Over the last three fiscal years, the City of Chicago reduced its annual debt service payments by refunding bonds that are due to mature and extending the life of these bonds for an additional 30 years, a practice referred to as “scoop and toss.” This practice dramatically increases the cost of providing government services. It also could threaten the City’s ability to issue future debt by filling the out years of the City’s debt service schedule with previously issued bonds. The Civic Federation urges the City to develop a strategy for ending this costly and unsustainable practice.

The Federation’s full report also discusses the creation of the City Council Office of Financial Analysis in 2013. The office was intended to give aldermen access to the independent information and analysis they need to be effective stewards of the City’s finances. A delay in fully implementing the office means aldermen will not have access to this resource before they vote on the FY2015 budget.

You can read the 101-page report entitled City of Chicago FY2015 Proposed Budget: Analysis and Recommendations on The Civic Federation’s website here.

By Christopher E. Hill
Survival And Prosperity (www.survivalandprosperity.com)

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Tuesday, November 4th, 2014 Bonds, Borrowing, Fiscal Policy, Government No Comments

Chicago Police Department Manpower Shortage Worse Than Portrayed

Something tells me the popular Chicago police blog Second City Cop is going to have a field day with the following. Hal Dardick and Jeremy Gorner reported on the Chicago Tribune website tonight:

The ranks of the Chicago Police Department are well below full strength, even as the rate of hiring has increased in recent years, according to testimony Thursday before the City Council.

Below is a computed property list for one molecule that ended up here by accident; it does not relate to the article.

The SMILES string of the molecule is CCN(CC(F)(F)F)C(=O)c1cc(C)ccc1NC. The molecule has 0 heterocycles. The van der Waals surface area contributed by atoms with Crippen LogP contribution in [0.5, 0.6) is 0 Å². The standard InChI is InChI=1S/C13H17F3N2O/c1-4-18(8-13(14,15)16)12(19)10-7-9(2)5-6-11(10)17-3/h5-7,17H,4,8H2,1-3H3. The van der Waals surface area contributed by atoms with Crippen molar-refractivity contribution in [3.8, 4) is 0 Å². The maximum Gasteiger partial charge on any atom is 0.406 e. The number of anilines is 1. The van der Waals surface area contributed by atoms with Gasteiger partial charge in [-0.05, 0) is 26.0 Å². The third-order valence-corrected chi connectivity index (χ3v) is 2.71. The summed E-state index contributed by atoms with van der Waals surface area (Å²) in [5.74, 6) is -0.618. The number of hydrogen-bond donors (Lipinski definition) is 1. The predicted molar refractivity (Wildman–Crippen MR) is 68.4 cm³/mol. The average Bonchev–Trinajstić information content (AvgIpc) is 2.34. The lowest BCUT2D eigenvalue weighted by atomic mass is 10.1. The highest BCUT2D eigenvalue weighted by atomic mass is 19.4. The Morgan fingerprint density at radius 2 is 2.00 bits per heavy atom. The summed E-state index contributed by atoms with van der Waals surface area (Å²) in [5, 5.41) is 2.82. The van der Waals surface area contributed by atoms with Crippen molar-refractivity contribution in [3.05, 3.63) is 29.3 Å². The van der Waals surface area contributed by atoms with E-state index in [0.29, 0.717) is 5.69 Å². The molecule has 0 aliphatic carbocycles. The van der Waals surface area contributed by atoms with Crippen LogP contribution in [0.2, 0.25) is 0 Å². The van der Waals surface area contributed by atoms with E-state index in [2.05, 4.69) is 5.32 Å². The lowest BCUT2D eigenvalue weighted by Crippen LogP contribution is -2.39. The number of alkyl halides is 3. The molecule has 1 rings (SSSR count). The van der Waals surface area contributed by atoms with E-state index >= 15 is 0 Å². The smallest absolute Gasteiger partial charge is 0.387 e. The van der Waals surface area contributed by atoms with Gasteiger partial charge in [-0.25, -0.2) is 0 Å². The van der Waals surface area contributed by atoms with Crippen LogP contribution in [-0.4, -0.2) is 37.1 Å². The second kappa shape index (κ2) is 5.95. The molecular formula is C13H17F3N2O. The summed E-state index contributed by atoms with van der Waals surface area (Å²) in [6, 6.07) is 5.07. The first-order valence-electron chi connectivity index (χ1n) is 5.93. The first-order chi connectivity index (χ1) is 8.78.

The department has 587 vacancies, with plans to hire 200 more officers in coming months — before accounting for end-of-the year retirements, Superintendent Garry McCarthy said during council hearings on Mayor Rahm Emanuel’s 2015 budget proposal. The city is working to bring the department up to the full authorized strength of 12,533 officers, he said…

About 200 of the vacant posts are among rank-and-file officers, which would reach full strength at 9,608. The rest of the vacancies are among the ranks of detectives and police brass…

(Editor’s note: Bold added for emphasis)

“Full authorized strength of 12,533 officers”

I seem to recall “full authorized strength” for the Chicago Police Department meant 13,500 officers only a short while ago.

I blogged on October 26, 2012:

The Chicago FOP has argued for the past couple years that the Chicago Police Department should return to its previously budgeted strength of 13,500 officers.

Recently, Mayor Rahm Emanuel presented his 2013 budget to the Chicago City Council. Under “Investing to Enhance Public Safety,” the Mayor called for, “Funding for CPD to hire officers to remain at full strength at all times.”

I blogged back on October 12:

The Chicago Police Department to finally be at “full strength?”

That I’ve got to see.

Why do I suspect the goal posts are going to be moved here?

I was thinking of that 13,500 number when I wrote that.

Apparently, Mayor Emanuel and Superintendent McCarthy were thinking more along the lines of a thousand cops less. Dardick and Gorner added: